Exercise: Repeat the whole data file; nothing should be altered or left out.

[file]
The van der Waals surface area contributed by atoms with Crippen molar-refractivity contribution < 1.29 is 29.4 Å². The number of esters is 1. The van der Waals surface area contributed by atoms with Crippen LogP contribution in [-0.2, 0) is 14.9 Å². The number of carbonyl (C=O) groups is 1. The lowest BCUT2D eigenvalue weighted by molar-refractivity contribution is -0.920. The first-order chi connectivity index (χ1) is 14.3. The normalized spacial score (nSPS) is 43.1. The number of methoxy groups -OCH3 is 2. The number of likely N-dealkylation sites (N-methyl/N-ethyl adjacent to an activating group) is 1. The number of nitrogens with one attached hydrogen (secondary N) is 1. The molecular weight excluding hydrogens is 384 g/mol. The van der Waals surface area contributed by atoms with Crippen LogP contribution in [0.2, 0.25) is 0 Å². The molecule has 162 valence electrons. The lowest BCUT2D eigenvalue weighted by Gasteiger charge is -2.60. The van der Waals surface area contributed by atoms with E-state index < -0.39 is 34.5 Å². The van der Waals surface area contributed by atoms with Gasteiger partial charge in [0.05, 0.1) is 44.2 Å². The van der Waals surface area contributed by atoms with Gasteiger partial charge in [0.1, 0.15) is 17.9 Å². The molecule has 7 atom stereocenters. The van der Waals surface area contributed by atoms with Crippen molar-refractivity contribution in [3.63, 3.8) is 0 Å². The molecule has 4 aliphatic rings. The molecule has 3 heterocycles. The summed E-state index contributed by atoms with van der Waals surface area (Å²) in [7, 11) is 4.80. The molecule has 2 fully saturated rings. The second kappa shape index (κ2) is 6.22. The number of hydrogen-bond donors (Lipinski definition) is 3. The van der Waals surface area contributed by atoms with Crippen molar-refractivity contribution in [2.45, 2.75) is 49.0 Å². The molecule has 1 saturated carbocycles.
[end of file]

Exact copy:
The van der Waals surface area contributed by atoms with Crippen molar-refractivity contribution < 1.29 is 29.4 Å². The number of esters is 1. The van der Waals surface area contributed by atoms with Crippen LogP contribution in [-0.2, 0) is 14.9 Å². The number of carbonyl (C=O) groups is 1. The lowest BCUT2D eigenvalue weighted by molar-refractivity contribution is -0.920. The first-order chi connectivity index (χ1) is 14.3. The normalized spacial score (nSPS) is 43.1. The number of methoxy groups -OCH3 is 2. The number of likely N-dealkylation sites (N-methyl/N-ethyl adjacent to an activating group) is 1. The number of nitrogens with one attached hydrogen (secondary N) is 1. The molecular weight excluding hydrogens is 384 g/mol. The van der Waals surface area contributed by atoms with Crippen LogP contribution in [0.2, 0.25) is 0 Å². The molecule has 162 valence electrons. The lowest BCUT2D eigenvalue weighted by Gasteiger charge is -2.60. The van der Waals surface area contributed by atoms with E-state index < -0.39 is 34.5 Å². The van der Waals surface area contributed by atoms with Gasteiger partial charge in [0.05, 0.1) is 44.2 Å². The van der Waals surface area contributed by atoms with Gasteiger partial charge in [0.1, 0.15) is 17.9 Å². The molecule has 7 atom stereocenters. The van der Waals surface area contributed by atoms with Crippen molar-refractivity contribution in [3.63, 3.8) is 0 Å². The molecule has 4 aliphatic rings. The molecule has 3 heterocycles. The summed E-state index contributed by atoms with van der Waals surface area (Å²) in [7, 11) is 4.80. The molecule has 2 fully saturated rings. The second kappa shape index (κ2) is 6.22. The number of hydrogen-bond donors (Lipinski definition) is 3. The van der Waals surface area contributed by atoms with Crippen molar-refractivity contribution in [2.45, 2.75) is 49.0 Å². The molecule has 1 saturated carbocycles.